The cost of living crisis and rising interest rates have started to cool the housing market as the price growth rate has fallen to its lowest level this year.
The average house price rose by 1 piece or £2,857 in May. That was the slowest rate of growth in 2022, according to mortgage lender Halifax. It’s the latest indicator of a broader housing market slowdown and signals that rising prices have started to tighten household budgets and dampen demand, experts said.
House prices have risen for 11 straight months, up 10.5 per cent in the year to May to a new record average of £289,099. However, some property types have fared better than others, with buyers paying £10,000 more than last year for an apartment but an extra £50,000 for a family home.
Russell Galley of Halifax said the current seller’s market has probably peaked. He said: “Mortgage activity has started to slow and coupled with the inflationary pressures currently being placed on household budgets, activity is likely to slow.”
Alice Haine of analyst Bestinvest said rising mortgage rates and runaway inflation had started to take their toll on the market and many would-be buyers would be forced to postpone their purchases.
“With rising home prices, lower disposable incomes, and fewer people with the right debt-to-income ratio to qualify for a mortgage, some first-time homebuyers may delay their entry into the real estate market while existing homeowners may hold on to their current home, and focus instead focus on remodeling or expansion,” she said.
Those who have made purchases during the Covid crisis may regret their decision to move, she added.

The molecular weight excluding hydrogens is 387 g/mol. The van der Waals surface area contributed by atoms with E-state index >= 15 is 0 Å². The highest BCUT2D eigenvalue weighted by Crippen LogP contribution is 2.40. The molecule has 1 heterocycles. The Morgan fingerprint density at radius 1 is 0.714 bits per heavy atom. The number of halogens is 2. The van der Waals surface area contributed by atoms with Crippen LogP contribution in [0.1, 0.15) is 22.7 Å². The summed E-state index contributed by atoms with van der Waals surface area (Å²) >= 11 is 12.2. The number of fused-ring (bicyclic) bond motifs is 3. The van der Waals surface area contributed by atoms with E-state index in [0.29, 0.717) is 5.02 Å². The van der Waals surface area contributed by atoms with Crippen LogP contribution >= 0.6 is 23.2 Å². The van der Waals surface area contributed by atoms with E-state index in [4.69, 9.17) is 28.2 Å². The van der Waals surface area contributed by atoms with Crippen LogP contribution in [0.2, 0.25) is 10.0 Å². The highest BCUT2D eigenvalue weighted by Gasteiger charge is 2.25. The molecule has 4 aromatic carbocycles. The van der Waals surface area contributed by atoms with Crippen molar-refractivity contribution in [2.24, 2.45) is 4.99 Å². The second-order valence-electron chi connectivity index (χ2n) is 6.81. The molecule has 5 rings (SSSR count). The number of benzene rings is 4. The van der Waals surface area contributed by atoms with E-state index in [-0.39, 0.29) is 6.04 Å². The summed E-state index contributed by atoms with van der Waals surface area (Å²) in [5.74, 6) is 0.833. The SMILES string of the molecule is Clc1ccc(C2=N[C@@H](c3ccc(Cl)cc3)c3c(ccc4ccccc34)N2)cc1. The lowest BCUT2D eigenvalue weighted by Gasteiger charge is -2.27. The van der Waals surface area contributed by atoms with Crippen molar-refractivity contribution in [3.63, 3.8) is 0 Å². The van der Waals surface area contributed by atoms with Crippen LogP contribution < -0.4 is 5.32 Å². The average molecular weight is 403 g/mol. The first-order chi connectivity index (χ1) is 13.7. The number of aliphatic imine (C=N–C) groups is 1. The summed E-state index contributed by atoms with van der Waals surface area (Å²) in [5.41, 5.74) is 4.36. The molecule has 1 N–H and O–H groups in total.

Ms Haine said: “In the summer of 2020, when interest rates were at a record low of 0.1 per cent, it might have seemed like a good idea to borrow the maximum possible amount on a two-year fixed-rate contract in order to get a bigger house and garden With those contracts now expiring, homeowners are entering a very different mortgage landscape.”
Mortgage rates are at a 13-year high and have been rising since the Bank of England signaled it would start raising interest rates late last year.
Property in Northern Ireland and the South West appreciated the most, with prices rising 15.2% and 14.5% respectively. Meanwhile, house price inflation remained in single digits for Scotland, London and Yorkshire and the Humber.
Graham Cox of Self Employed Mortgage Hub, a broker, said he expects house prices to fall 5 percent this year and possibly further in 2023.
“Real estate prices have already passed their record highs and transaction numbers are falling. Mortgage costs, fuel, food and energy prices continue to rise with no end in sight. Add to that social security and tax hikes, the terrible events in Ukraine and the energy cap hike in the fall, and it’s a recipe for economic disaster whose full effects we won’t see until the winter,” he said.
“Real estate prices have nowhere to go but down.”